Talking to lawyers about passwords is a bit boring. It’s a tired topic that even I’ve probably written about too much. At a session last weekend, a lawyer came up afterwards and asked, “Why would I want to put all my passwords in a password manager. Isn’t that an easier target?” It’s a good question that I don’t think I’ve talked about yet.
The answer is no.
- Whether you create your own passwords (using a site like Wolfram Alpha or other security sites) or have a password manager generate each one, you need to keep track of them. You have two choices. One is to write them all down and keep the paper with you. The other is to use software as a password manager. Eventually biometrics and USB keys may be added but they aren’t nearly universal yet. For what it’s worth, I don’t think it’s worth the effort to try to manually create your own strong passwords.
- You can’t memorize the 18–20 passwords most people have. If you’re like me, you have well beyond the average number.To be able to memorize them, you would need to re-use them rather than have a unique password for each site.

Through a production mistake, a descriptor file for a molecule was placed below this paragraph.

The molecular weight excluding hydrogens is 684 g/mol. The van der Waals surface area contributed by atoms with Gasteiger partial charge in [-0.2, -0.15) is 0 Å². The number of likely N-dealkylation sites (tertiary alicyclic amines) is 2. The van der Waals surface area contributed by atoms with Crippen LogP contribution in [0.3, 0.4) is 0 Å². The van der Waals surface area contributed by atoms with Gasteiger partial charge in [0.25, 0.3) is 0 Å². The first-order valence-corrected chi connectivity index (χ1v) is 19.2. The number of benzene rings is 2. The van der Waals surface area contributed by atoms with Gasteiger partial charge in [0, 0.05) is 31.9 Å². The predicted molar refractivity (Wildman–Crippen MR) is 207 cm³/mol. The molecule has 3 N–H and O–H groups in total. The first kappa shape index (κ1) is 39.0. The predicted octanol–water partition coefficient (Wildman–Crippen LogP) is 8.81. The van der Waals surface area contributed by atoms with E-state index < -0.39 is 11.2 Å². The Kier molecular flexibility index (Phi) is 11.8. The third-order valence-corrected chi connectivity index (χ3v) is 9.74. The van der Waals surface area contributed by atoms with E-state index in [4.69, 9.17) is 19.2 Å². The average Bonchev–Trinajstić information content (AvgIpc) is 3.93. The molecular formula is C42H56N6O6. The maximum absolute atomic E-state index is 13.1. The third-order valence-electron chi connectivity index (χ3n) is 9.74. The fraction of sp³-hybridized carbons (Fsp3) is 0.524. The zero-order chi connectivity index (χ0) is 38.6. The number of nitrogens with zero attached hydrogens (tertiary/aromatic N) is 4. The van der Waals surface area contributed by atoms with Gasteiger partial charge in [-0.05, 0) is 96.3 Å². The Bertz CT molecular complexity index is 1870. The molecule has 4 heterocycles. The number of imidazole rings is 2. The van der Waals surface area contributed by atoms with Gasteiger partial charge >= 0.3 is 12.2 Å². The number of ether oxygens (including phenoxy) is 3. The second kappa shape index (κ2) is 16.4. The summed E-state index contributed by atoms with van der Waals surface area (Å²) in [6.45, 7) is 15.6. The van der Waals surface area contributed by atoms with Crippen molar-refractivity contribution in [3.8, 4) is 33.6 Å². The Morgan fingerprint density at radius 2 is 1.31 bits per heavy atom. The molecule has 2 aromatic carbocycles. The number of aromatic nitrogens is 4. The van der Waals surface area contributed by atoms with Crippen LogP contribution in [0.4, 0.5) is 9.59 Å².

Re-using a password creates a weak link, in which the exposure of one password can lead to access to multiple accounts. Sure, it’s okay to reuse a throwaway password on throwaway accounts (like the comments page on a media web site) but never on one that contains client confidential information.
- If you aren’t going to write them all down, or if you want a quick way to access and use them, a password manager is the way to go. You can make one memorable password for this account. Most password managers that I’m aware of, whether online or offline (I prefer an open source product called KeePass; EFF likes KeePassX), wrap your passwords with encryption. So, yes, on the one hand, they are a single point of attack. On the other, they’re protected against attack.
I prefer the offline option because, if there is a target, it’s now limited to my device. An online password manager service makes a healthy target. No system is entirely safe but this is one time where I feel better with the file off the Internet. I also turn on two factor authentication – where it’s available – to make password changes without my approval that much harder.
So back to the question. As with many things related to technology and productivity, it’s a question of balancing risk. If you don’t use a password manager, then you need a good way to manage your passwords so that you are able to create strong, unique passwords for each site. If you aren’t putting them on paper, a password manager is the most sensible software to put them in.